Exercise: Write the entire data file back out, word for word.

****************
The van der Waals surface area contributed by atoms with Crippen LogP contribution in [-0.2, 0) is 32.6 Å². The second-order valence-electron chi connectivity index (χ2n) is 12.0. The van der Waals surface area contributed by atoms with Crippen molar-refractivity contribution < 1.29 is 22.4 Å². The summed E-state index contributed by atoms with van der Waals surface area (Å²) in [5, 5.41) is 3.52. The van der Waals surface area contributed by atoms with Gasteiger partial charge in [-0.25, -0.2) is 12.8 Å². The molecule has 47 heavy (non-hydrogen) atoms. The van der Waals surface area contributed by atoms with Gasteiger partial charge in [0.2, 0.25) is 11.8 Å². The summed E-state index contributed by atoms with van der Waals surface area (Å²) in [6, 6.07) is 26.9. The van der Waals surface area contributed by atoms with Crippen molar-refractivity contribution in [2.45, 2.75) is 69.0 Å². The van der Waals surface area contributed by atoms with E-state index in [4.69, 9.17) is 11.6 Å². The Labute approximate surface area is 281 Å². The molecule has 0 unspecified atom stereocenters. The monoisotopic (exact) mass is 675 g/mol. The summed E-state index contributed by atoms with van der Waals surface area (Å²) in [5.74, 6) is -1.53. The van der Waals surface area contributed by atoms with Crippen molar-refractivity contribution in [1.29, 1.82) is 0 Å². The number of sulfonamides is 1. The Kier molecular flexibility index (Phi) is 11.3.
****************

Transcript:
The van der Waals surface area contributed by atoms with Crippen LogP contribution in [-0.2, 0) is 32.6 Å². The second-order valence-electron chi connectivity index (χ2n) is 12.0. The van der Waals surface area contributed by atoms with Crippen molar-refractivity contribution < 1.29 is 22.4 Å². The summed E-state index contributed by atoms with van der Waals surface area (Å²) in [5, 5.41) is 3.52. The van der Waals surface area contributed by atoms with Gasteiger partial charge in [-0.25, -0.2) is 12.8 Å². The molecule has 47 heavy (non-hydrogen) atoms. The van der Waals surface area contributed by atoms with Gasteiger partial charge in [0.2, 0.25) is 11.8 Å². The summed E-state index contributed by atoms with van der Waals surface area (Å²) in [6, 6.07) is 26.9. The van der Waals surface area contributed by atoms with Crippen molar-refractivity contribution in [2.45, 2.75) is 69.0 Å². The van der Waals surface area contributed by atoms with E-state index in [4.69, 9.17) is 11.6 Å². The Labute approximate surface area is 281 Å². The molecule has 0 unspecified atom stereocenters. The monoisotopic (exact) mass is 675 g/mol. The summed E-state index contributed by atoms with van der Waals surface area (Å²) in [5.74, 6) is -1.53. The van der Waals surface area contributed by atoms with Crippen molar-refractivity contribution in [1.29, 1.82) is 0 Å². The number of sulfonamides is 1. The Kier molecular flexibility index (Phi) is 11.3.